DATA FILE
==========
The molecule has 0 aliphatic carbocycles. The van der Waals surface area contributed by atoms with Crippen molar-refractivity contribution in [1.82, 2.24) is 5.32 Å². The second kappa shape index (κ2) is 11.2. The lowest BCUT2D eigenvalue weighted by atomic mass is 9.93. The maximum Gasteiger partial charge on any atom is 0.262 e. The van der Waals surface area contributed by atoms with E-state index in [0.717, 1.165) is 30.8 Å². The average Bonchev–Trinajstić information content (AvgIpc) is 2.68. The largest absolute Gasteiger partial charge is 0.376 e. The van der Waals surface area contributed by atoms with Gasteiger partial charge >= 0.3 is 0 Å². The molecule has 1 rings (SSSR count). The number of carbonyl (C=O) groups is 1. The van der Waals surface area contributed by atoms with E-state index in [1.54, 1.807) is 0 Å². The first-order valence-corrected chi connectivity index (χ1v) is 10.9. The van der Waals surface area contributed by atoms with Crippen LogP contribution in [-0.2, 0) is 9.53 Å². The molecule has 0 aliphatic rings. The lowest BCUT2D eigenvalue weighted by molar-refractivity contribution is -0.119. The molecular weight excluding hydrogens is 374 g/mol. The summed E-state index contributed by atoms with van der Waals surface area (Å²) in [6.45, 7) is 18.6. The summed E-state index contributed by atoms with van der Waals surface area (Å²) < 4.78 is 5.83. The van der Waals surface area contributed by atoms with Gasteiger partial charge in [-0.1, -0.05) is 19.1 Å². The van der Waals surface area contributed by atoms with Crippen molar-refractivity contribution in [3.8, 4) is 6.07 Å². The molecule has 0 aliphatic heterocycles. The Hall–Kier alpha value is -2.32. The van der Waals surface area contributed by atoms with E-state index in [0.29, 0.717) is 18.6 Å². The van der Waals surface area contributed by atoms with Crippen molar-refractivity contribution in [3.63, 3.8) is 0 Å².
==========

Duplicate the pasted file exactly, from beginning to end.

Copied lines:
The molecule has 0 aliphatic carbocycles. The van der Waals surface area contributed by atoms with Crippen molar-refractivity contribution in [1.82, 2.24) is 5.32 Å². The second kappa shape index (κ2) is 11.2. The lowest BCUT2D eigenvalue weighted by atomic mass is 9.93. The maximum Gasteiger partial charge on any atom is 0.262 e. The van der Waals surface area contributed by atoms with E-state index in [0.717, 1.165) is 30.8 Å². The average Bonchev–Trinajstić information content (AvgIpc) is 2.68. The largest absolute Gasteiger partial charge is 0.376 e. The van der Waals surface area contributed by atoms with Gasteiger partial charge >= 0.3 is 0 Å². The molecule has 1 rings (SSSR count). The number of carbonyl (C=O) groups is 1. The van der Waals surface area contributed by atoms with E-state index in [1.54, 1.807) is 0 Å². The first-order valence-corrected chi connectivity index (χ1v) is 10.9. The van der Waals surface area contributed by atoms with Crippen LogP contribution in [-0.2, 0) is 9.53 Å². The molecule has 0 aliphatic rings. The lowest BCUT2D eigenvalue weighted by molar-refractivity contribution is -0.119. The molecular weight excluding hydrogens is 374 g/mol. The summed E-state index contributed by atoms with van der Waals surface area (Å²) in [6.45, 7) is 18.6. The summed E-state index contributed by atoms with van der Waals surface area (Å²) < 4.78 is 5.83. The van der Waals surface area contributed by atoms with Gasteiger partial charge in [-0.1, -0.05) is 19.1 Å². The van der Waals surface area contributed by atoms with Crippen molar-refractivity contribution in [3.8, 4) is 6.07 Å². The molecule has 0 aliphatic heterocycles. The Hall–Kier alpha value is -2.32. The van der Waals surface area contributed by atoms with E-state index in [0.29, 0.717) is 18.6 Å². The van der Waals surface area contributed by atoms with Crippen molar-refractivity contribution in [3.63, 3.8) is 0 Å².